Album Review: The Mob’s Take on Double Trouble by P-Square


I must say that the predictably banal title of P-square’s sixth studio album did little to heighten my expectation as I copped the album. However, after a thorough appraisal, here’s my candid thought on this work.

The Double Trouble album couldn’t have started, for me, on a more unimpressive note than it did with shekini. I mean, what is shekini kini kini ki…? This song is nothing but soft-witted ramblings slapped unto a patently unimaginative, sekem-esque beat. Or how else can one explain this line,

“I get the power, I no dey bother, I no be footballer but I sabi do the Ronaldo.” Well…

Next song is Missing you, a typical P-square love song except for the largely unremarkable production with a bassline quite akin to the one on Waconzy’s “celebrate” song. Nothing special.

Bring it on starts with an unassuming piano intro accompanied by Dave Scott’s transcendental vocals, confidently urging the listener to, Bring it on, before Paul chimes in with a sub-par verse which they make up for with the second verse. Dave Scott almost single handedly made this song the jam that it is with his masterfully delivered chorus. You’ve got to love the measured way in which Dave’s trained voice falls on the beats; simply professional, you can’t wing it.

I like the chorus of the MMS{Mugu Money Spender) song and the up-tempo vibe, but again, it also feels too much like a Runtown/MC Galaxy type of song to me; a turn off for me.  See if you agree.

Ifeoma is another typical P-square love song with the usual basic, nondescript beat. However, lines like: “and all the things wey she do nobody can replace her, and when she vex she waka nobody fit trace her,” and “I’m down on my knees and I’m begging you please,” just made the song unbearable for me.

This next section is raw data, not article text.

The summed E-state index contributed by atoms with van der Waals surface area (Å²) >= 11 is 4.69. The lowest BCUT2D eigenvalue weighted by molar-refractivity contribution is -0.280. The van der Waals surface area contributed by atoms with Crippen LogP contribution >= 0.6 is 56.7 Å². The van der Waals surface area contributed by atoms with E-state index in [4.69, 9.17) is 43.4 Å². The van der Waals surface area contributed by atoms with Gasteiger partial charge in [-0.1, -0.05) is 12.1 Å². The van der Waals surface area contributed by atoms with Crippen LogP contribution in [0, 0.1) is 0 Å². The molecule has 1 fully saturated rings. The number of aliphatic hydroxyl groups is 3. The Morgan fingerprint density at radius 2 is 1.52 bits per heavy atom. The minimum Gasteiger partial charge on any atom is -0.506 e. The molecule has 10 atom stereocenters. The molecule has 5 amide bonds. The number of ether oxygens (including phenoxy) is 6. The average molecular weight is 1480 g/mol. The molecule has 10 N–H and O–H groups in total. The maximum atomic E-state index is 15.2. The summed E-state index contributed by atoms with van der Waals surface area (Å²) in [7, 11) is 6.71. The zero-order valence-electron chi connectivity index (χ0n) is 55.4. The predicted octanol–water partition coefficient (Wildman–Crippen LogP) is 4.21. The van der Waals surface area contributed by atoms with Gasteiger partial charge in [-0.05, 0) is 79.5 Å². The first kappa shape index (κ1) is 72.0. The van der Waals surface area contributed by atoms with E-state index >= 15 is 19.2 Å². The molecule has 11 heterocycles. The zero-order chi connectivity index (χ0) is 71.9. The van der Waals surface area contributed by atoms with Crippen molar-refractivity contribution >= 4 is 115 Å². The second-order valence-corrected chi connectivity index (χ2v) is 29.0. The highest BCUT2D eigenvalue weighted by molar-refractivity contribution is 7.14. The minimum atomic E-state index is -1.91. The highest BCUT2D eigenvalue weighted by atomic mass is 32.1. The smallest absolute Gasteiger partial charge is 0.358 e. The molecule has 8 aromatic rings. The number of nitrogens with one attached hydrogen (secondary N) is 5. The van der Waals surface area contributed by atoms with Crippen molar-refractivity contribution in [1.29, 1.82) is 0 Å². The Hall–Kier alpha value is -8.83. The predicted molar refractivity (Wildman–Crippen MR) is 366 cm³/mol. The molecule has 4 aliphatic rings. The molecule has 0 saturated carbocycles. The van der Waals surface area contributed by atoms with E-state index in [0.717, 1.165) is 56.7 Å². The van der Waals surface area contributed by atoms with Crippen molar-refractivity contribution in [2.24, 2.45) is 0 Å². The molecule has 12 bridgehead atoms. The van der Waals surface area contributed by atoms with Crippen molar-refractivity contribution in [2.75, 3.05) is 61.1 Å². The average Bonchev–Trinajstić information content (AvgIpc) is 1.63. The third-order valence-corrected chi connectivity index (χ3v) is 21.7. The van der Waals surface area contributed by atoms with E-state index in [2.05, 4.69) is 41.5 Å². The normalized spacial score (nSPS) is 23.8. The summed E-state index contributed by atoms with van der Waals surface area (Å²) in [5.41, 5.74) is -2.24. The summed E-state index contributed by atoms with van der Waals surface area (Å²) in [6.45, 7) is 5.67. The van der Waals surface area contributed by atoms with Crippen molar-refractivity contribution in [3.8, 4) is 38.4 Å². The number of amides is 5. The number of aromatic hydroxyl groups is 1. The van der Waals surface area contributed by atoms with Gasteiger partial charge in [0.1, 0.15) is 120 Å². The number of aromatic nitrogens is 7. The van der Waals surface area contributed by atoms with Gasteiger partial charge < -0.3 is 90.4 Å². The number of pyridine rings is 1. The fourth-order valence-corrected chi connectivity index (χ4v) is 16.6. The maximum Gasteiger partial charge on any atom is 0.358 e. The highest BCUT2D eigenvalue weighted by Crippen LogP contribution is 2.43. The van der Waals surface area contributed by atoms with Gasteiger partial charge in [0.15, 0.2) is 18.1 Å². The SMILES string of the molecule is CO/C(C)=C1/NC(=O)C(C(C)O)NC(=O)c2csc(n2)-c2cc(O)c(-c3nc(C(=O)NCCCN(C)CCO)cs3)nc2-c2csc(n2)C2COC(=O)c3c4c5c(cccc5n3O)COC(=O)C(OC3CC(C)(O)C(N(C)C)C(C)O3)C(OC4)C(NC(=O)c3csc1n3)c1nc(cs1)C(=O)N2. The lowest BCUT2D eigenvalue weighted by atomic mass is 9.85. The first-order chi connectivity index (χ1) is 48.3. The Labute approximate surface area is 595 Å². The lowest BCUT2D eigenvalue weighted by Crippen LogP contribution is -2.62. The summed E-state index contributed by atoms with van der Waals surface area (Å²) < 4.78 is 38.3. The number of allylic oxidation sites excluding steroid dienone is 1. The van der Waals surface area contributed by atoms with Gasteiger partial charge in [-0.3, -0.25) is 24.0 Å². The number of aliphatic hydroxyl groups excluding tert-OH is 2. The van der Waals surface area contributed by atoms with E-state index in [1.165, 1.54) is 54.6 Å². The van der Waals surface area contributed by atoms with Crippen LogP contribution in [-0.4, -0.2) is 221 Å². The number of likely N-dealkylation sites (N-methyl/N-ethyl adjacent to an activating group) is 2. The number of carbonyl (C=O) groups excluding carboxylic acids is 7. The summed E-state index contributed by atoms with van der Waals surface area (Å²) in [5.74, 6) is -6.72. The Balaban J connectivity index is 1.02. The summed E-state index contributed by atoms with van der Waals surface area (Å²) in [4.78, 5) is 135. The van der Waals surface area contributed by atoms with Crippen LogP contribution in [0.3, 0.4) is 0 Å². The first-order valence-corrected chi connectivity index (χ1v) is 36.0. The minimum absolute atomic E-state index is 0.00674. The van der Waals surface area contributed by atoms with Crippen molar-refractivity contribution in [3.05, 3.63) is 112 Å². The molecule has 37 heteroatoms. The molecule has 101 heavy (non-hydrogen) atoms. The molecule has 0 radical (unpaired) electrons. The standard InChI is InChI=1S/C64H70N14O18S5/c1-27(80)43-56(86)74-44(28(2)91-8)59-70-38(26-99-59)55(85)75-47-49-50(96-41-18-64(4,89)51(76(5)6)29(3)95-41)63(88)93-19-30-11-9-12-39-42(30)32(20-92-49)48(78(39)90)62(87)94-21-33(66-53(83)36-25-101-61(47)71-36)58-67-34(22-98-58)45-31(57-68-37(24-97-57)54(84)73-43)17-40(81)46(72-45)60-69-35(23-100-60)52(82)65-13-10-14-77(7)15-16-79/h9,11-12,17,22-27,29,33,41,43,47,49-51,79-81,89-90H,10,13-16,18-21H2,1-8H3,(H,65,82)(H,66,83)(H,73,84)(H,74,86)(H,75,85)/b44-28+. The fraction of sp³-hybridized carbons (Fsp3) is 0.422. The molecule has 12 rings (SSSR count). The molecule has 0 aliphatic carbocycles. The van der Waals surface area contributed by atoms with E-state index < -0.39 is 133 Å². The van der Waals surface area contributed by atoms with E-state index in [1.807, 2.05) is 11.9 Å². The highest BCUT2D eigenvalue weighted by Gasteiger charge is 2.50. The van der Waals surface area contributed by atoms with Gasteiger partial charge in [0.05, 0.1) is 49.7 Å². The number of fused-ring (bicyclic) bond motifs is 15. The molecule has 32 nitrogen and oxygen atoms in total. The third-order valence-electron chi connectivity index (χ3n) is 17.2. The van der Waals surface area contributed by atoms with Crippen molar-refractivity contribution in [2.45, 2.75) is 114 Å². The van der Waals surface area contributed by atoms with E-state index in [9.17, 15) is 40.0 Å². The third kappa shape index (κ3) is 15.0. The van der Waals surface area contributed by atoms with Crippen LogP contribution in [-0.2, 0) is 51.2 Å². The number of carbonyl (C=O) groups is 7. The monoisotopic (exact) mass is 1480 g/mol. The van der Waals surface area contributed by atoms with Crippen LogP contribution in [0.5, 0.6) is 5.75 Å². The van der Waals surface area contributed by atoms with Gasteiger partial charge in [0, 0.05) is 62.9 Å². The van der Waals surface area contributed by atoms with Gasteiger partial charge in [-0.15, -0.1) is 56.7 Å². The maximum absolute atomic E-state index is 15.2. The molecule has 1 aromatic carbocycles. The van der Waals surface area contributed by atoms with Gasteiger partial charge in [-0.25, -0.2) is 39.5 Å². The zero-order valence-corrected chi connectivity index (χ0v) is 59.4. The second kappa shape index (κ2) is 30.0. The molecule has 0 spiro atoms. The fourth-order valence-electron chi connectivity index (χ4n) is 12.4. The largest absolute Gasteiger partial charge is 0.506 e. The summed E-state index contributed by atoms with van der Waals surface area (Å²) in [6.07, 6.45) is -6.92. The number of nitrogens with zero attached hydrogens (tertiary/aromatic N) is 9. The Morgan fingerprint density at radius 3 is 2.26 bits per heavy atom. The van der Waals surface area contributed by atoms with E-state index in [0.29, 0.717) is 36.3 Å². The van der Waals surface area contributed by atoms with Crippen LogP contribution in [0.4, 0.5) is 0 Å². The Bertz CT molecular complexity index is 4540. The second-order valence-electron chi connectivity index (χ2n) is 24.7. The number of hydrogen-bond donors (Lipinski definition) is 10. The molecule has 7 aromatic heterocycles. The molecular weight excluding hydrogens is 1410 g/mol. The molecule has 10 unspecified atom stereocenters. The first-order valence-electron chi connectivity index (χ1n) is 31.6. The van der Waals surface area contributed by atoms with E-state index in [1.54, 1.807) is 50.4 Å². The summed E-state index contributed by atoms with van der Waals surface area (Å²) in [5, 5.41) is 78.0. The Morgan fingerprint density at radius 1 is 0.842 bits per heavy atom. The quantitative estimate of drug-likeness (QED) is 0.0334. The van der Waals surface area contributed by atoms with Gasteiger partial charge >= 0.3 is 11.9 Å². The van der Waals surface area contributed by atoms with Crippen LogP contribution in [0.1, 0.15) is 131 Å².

Finally, Ejeajo comes to the rescue. This tune heightened my interest in the album. This is the kind of creative leap I expect from a huge band like P-square, if only they kept the creative juice flowing at this level, if only. Although T.I was unintelligible some of the time, it didn’t take much away from the song. Shout out to V-Tec for this jam. The beat is international and there was real effort in the arrangement.

When the biggest artists in your country collaborate to make music and the end product is Collabo, you know something’s sorely amiss. Collabo is an unflattering caricature of all that Music should be. Ronaldo again?? Na wa o. Don Jazzy should have turned this one down; but no, we must sing!

Ogadigide was the better written love song on this album, and I like it.

While No be joke was a fair R&B jam, Enemy solo was, for me, the alpha villain of the project. What is this newfangled obsession with Awilo about biko? And why is the Nigerian act hell bent on making makossa trendy again? I’ll tell you why; we crave shortcuts, cheap music, and abhor mental exertion.

Moving on, If you are finding it difficult to conjecture what a song titled Sari Sari would sound like, even before listening; you’re either not from here or you need to work on your imagination. Otherwise, your guess is probably as good as mine.

Zombie ft Jermaine Jackson: This is another huge jam!! I love the James-Brown-style funk feel of the song. The songwriting, production, arrangement and choice of feature, were all deserving of praise; it’s a joy from start to finish. I love this song.


As for Ije love, I think this line; “baby you’re my ecology, you are my biology, we go make a family, and we go live in harmony,” should pretty much give you an idea.


The Mob’s Take